). This RNA domain (referred hereafter as domain V rRNA) is usually free from any ribosomal protein and lies in the subunit interface of the 70S/80S ribosome. However, upon splitting of the ribosomal subunits, it is exposed on the surface of the large subunit. Thus, in vitro, 50S/60S ribosomal subunits show a more pronounced protein folding activity than the fully assembled 70S/80S ribosomes (
      • Basu A.
      • Samanta D.
      • Bhattacharya A.
      • Das A.
      • Das D.
      • DasGupta C.
      Protein folding following synthesis in vitro and in vivo: association of newly synthesized protein with 50S subunit of E. coli ribosome.
      ,
      • Basu A.
      • Samanta D.
      • Das D.
      • Chowdhury S.
      • Bhattacharya A.
      • Ghosh J.
      • Das A.
      • DasGupta C.
      In vitro protein folding by E. coli ribosome: unfolded protein splitting 70S to interact with 50S subunit.
      ).
      Despite a series of in vitro demonstrations of PFAR, a question still remains open in the field. Is PFAR functional in the modern cells, or is it an evolutionary relic representing function of an ancient protein production machine? Although there are few reports of PFAR in living bacterial cells (
      • Chattopadhyay S.
      • Pal S.
      • Pal D.
      • Sarkar D.
      • Chandra S.
      • Das Gupta C.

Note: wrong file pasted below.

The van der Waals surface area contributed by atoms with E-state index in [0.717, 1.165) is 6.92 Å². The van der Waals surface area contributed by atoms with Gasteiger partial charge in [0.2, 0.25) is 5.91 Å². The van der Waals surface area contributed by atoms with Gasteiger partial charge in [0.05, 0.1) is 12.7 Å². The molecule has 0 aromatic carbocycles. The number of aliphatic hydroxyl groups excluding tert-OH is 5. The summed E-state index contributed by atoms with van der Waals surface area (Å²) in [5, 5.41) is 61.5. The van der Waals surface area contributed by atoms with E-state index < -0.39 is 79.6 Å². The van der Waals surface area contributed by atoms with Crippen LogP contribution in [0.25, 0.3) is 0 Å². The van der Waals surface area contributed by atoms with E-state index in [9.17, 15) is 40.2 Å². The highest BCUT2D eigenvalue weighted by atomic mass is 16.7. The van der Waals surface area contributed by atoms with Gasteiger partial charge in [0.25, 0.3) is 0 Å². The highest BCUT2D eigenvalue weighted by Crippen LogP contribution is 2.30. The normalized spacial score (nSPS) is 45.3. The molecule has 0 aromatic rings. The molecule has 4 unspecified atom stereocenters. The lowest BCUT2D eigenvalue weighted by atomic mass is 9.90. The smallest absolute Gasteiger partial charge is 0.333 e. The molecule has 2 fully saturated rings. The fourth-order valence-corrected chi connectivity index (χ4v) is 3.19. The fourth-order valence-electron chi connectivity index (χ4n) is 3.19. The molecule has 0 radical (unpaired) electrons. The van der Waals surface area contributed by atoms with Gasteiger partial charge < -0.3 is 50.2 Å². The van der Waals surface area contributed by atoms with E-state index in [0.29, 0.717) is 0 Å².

Protein folding in Escherichia coli: role of 23S ribosomal RNA.
      ,
      • Tribouillard-Tanvier D.
      • Dos Reis S.
      • Gug F.
      • Voisset C.
      • Béringue V.
      • Sabate R.
      • Kikovska E.
      • Talarek N.
      • Bach S.
      • Huang C.
      • Desban N.
      • Saupe S.J.
      • Supattapone S.
      • Thuret J.Y.
      • Chédin S.
      • Vilette D.
      • Galons H.
      • Sanyal S.
      • Blondel M.
      Protein folding activity of ribosomal RNA is a selective target of two unrelated antiprion drugs.
      ), the in vivo context of PFAR has not been fully established. However, one recent finding has linked PFAR to living cells and also associated it with diseases of higher eukaryotes. It has been shown that the two unrelated compounds 6-aminophenanthridine (6AP) and guanabenz acetate, with demonstrated activity against yeast ([PSI+] and [URE3]) and mammalian prions, bind to rRNA and inhibit PFAR (
      • Tribouillard-Tanvier D.
      • Dos Reis S.
      • Gug F.
      • Voisset C.
      • Béringue V.
      • Sabate R.
      • Kikovska E.
      • Talarek N.
      • Bach S.
      • Huang C.
      • Desban N.
      • Saupe S.J.
      • Supattapone S.
      • Thuret J.Y.
      • Chédin S.
      • Vilette D.
      • Galons H.
      • Sanyal S.
      • Blondel M.
      Protein folding activity of ribosomal RNA is a selective target of two unrelated antiprion drugs.
      ,
      • Bach S.
      • Talarek N.
      • Andrieu T.
      • Vierfond J.M.
      • Mettey Y.
      • Galons H.
      • Dormont D.
      • Meijer L.
      • Cullin C.
      • Blondel M.
      Isolation of drugs active against mammalian prions using a yeast-based screening assay.
      ,
      • Tribouillard-Tanvier D.
      • Béringue V.
      • Desban N.
      • Gug F.